Differential Diagnosis of Isolated Myeloid Sarcoma: A Case Report and Review of the Literature.

Hagen PA, Singh C, Hart M, Blaes AH - Hematol Rep (2015)

Representative images of omental tissue sections stained for CD43 (left panel), CD68 (middle panel), and high power Hematoxylin & Eosin showing tumor infiltrating fat (right panel).
© Copyright Policy - open-access
Related In: Results  -  Collection

License
Show All Figures
getmorefigures.php?uid=PMC4508548&req=5

fig001: Representative images of omental tissue sections stained for CD43 (left panel), CD68 (middle panel), and high power Hematoxylin & Eosin showing tumor infiltrating fat (right panel).
Mentions: Aleukemic leukemia with myelocytic sarcoma was suspected during outpatient oncology follow-up. Bilateral bone marrow biopsies of the iliac spine showed normal cellular lineages, iron findings, morphology, and cytogenetics. To obtain additional tissue for definitive immunophenotyping and cytogenetics, a minimally invasive umbilical core biopsy of the hardened umbilicus and a fine needle aspiration of an enlarged inguinal lymph node noted on previous CT imaging were performed. The umbilical core biopsy stained positive for CD68-KP1, CD117, and MPO and negative for CD34 and CD56; this immunophenotypic profile is consistent with MS. However, due to extensive crush artifact, additional cytogenetics and immunophenotyping were unable to be performed. The inguinal lymph node biopsy was unremarkable. A positron emission tomography CT (PET-CT) scan showed advanced metastatic disease throughout the chest, abdomen, and pelvis with multiple hypermetabolic lymph nodes. Advanced pleural/omental caking was observed along with a 7.7×6.1 cm mass at the root of the mesentery invading the adjacent small intestine. Upon re-admission for planned induction chemotherapy, a final laparoscopic omental biopsy was performed with tissue adequate to perform the necessary studies needed to make a definitive diagnosis of lymphoma versus MS. Myeloid cell markers including CD99, CD117, CD68-KP1, CD43, MPO, and lysozyme were evident from the omental and umbilical biopsies; however, T and B cell markers were absent. These findings differentiated MS from B and T cell lymphomas and poorly differentiated carcinoma. Representative stains of important myeloid markers as well as the aggressive nature of this myeloproliferative disease with tumor infiltrating fat are shown in Figure 1. Molecular abnormities frequently encountered in AML including FLT3-ITD and NPM1-mutant were found. On the basis of these observations, a definitive diagnosis was made of MS 46XY, FLT3-ITD and NPM1-mutant involving the peritoneum and pleural cavity. The patient underwent 7+3 induction chemotherapy with idarubicin and cytarabine followed by two cycles of consolidation with intermediate-dose cytarabine. The patient then received myeloablative unrelated donor bone marrow transplantation. Follow-up PET-CT scan and bone marrow biopsy at 100 days post-transplantation showed no evidence of disease recurrence and 100% donor status with full chimerism.

Bottom Line: Despite advanced extramedullary disease, peripheral cell counts were normal and bilateral bone marrow biopsies unremarkable with normal cellular lineages, morphology, and cytogenetics.Once a diagnosis of MS has been made, moving quickly to induction therapy is important.Further prospective studies are needed to elucidate the many remaining questions in regards to the natural history, prognosis, and optimal treatment strategies for this deadly disease.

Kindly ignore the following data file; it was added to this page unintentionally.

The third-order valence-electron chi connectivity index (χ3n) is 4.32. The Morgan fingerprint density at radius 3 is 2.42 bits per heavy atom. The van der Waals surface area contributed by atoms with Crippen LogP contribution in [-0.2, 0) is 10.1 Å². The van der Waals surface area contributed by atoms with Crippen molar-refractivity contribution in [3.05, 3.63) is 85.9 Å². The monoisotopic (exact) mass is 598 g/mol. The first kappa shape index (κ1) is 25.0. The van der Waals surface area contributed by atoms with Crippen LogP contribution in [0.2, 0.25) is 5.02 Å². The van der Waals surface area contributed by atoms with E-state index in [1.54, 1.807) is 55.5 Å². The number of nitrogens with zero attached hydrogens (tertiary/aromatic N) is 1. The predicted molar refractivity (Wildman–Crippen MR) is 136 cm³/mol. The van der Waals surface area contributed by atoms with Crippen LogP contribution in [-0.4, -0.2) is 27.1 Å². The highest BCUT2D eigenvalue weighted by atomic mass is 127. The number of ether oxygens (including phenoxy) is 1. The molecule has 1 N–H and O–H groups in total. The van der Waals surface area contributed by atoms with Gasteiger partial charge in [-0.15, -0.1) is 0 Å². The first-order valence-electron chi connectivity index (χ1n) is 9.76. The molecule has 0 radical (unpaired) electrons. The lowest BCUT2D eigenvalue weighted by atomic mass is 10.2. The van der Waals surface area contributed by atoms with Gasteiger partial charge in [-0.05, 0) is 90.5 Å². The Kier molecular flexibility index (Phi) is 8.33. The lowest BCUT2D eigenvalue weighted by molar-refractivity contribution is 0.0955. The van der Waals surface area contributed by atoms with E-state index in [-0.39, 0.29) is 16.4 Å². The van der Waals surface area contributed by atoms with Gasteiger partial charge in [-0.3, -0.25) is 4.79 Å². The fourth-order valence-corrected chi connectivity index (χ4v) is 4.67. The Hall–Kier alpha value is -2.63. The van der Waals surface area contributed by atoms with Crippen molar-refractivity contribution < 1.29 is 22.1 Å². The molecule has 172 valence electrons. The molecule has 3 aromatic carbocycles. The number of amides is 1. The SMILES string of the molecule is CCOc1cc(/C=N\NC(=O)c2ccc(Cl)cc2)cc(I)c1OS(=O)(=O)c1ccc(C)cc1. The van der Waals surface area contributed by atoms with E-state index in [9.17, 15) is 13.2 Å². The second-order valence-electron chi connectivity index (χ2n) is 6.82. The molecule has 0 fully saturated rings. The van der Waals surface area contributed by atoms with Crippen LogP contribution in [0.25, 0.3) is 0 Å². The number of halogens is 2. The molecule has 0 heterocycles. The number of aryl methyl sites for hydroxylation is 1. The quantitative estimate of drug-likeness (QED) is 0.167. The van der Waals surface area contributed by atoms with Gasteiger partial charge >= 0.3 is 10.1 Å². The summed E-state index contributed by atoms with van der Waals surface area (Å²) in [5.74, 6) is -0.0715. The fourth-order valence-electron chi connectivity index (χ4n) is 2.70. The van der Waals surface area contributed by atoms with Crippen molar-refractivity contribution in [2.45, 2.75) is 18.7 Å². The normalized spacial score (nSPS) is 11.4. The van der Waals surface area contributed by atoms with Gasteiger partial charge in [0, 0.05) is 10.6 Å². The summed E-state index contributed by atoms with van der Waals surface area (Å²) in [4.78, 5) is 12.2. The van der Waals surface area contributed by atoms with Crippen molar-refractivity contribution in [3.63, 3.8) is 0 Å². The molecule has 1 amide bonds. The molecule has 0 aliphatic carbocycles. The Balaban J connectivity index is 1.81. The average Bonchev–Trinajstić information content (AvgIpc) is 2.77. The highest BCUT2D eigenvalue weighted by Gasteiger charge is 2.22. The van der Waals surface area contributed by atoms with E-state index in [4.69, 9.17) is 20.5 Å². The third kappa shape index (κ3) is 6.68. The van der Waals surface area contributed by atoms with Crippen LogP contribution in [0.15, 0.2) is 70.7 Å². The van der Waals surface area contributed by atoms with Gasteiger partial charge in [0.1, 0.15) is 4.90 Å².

View Article: PubMed Central - PubMed

Affiliation: Division of Hematology/Oncology/Transplantation, Department of Medicine , MN, USA.

ABSTRACT
Myeloid sarcoma (MS) is a rare disease entity identified as a variety of manifestations defined by the occurrence of extramedullary myeloid cell masses with or without bone marrow involvement. This case describes an unusual presentation of isolated MS in a 60-year-old otherwise healthy male, who initially presented to his primary care physician with vague abdominal pain. After extensive workup including three omental biopsies, umbilical core biopsy, and inguinal lymph node biopsy, he was ultimately diagnosed with isolated MS with extensive extramedullary tumor burden. Despite advanced extramedullary disease, peripheral cell counts were normal and bilateral bone marrow biopsies unremarkable with normal cellular lineages, morphology, and cytogenetics. The patient underwent induction chemotherapy and is now greater than 100 days post myeloablative unrelated donor marrow transplantation with no evidence of disease recurrence and 100% donor status with full chimerism. This case demonstrates that making a prompt diagnosis with rapid initiation of treatment in myeloid sarcoma can be challenging due to its varied clinical presentation, cytomorphology, cytochemistry, and cytogenetic overlap with other lymphoid malignancies. Once a diagnosis of MS has been made, moving quickly to induction therapy is important. Several studies have shown that improved overall survival is attained when MS is treated as acute myeloid leukemia and increased survival is noted for patients undergoing bone marrow transplantation. Further prospective studies are needed to elucidate the many remaining questions in regards to the natural history, prognosis, and optimal treatment strategies for this deadly disease.

No MeSH data available.


Related in: MedlinePlus